"One of the highlights for me was meeting Abdul, a UWC student who hails from Darfur. He mentioned to us that his grandparents in Sudan rely on Radio Dabanga for news every day. It brought home how far the reach is of Radio Dabanga and how much of an impact it can have."

"One of the highlights for me was meeting Abdul, a UWC student who hails from Darfur. He mentioned to us that his grandparents in Sudan rely on Radio Dabanga for news every day. It brought home how far the reach is of Radio Dabanga and how much of an impact it can have."

Team effort

"It was great to be part of the Dabanga run-a-thon, even if I did not actually run," says Suzanne Bakker, Team Leader Sudans at Free Press Unlimited, the NGO basted in Amsterdam in the Netherlands that currently facilitates and manages Radio Dabanga. "I really went to Maastricht to show the organisers and the runners how much we at Dabanga appreciate their efforts and commitment; their support to our cause and our team.

"It was a very, very cold day and within minutes my feet felt frozen. But my heart was really warmed by the enthusiasm of everyone there. It was so uplifting to meet all these young people. They came because it seemed to them that Dabanga represents something important to preserve. When they saw I was there on behalf of the team, they started asking me loads of questions: About what Dabanga reports on? How do we know these things are facts? How can reach the people in Sudan while based in the Netherlands?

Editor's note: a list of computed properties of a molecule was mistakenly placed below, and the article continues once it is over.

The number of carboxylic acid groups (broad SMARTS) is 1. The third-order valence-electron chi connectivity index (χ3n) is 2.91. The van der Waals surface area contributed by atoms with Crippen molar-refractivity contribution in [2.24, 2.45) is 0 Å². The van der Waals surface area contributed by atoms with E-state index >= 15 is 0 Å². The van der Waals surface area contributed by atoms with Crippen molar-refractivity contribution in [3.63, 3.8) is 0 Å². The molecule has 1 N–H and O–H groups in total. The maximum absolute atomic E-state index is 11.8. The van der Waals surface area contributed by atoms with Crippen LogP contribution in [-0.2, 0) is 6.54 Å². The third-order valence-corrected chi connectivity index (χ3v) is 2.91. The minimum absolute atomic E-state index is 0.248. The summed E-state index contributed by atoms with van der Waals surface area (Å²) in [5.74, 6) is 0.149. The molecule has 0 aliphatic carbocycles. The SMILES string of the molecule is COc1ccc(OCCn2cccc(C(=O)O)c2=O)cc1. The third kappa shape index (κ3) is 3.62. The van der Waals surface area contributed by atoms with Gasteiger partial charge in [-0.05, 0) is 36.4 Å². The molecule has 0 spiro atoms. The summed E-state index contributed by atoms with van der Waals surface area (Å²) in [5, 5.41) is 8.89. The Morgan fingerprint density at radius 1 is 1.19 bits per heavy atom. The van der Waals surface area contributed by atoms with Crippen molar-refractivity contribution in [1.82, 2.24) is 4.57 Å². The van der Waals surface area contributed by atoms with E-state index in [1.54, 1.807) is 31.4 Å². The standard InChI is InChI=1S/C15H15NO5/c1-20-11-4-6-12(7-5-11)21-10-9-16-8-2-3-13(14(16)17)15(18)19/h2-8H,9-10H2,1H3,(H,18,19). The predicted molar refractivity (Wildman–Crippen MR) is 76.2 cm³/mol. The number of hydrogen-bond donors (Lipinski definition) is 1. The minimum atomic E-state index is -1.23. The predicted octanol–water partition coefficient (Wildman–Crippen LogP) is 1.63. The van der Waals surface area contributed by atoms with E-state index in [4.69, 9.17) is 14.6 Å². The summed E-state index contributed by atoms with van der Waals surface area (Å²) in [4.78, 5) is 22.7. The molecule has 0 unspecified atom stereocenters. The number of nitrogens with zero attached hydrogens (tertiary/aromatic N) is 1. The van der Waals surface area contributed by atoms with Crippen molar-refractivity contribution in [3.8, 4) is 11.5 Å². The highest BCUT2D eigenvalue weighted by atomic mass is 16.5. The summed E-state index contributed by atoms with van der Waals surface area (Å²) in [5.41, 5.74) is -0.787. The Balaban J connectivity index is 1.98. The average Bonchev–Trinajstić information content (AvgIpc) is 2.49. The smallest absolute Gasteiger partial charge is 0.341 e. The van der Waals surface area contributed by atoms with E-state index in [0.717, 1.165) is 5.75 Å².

Encouraging

"It was really encouraging to see that they were really in awe of what our small team does and achieves. And they pushed themselves really to the limit to run as many laps as they could. One of my friends, who came to help me cheer them on, was so impressed that when he went home, he immediately donated on the GoFundMe page!

"And you know, at that moment, it felt like we could really reach the hearts of everyone here in the Netherlands and maybe even beyond," says Suzanne. "The students plan to post a video that they hope will go viral in the next few weeks. The funds raised by the runners and the GoFundMe donors will be used to make that happen.

"Before, I was at a bit of a loss as to how to reach out to the general public and to 'get them on our side' - now, as my toes thaw after that magical day in the cold, I know anything is possible."

Fundraising for Radio Dabanga

In addition to raising funds by running, people can still donate via two GoFundMe campaigns: one focused on European public and one for the US public. Both are still open, so feel free to make a donation. The money will be used to produce a professional video to support further campaigning and fundraising for Radio Dabanga.

Raising awareness for Radio Dabanga

The students are focussing on raising awareness, outreach, and generating funds for Radio Dabanga. The station reaches vast audiences in Sudan, internationally and in the Netherlands where it is produced, but few people are aware of the importance of freedom of the press in conflict areas in Sudan. Tobias and Pierre are eager and motivated to take on the challenge to develop strategies and test them.

Reliable news for Sudan

Radio Dabanga is the only radio station that provides independent and reliable news in Sudan. They operate from exile. Not by choice, but out of necessity. The government of Sudan persecutes, intimidates and muzzles independent journalism. That is why Dabanga operates from Amsterdam, supported by Free Press Unlimited. Its ratings are impressive: over 2.3 million people through shortwave radio and about 1 million through satellite television on a daily basis. Social media figures: Facebook reaching 1.730.000 and Twitter 257.000 impressions. WhatsApp connects 25,000 directly and 133,000 indirectly.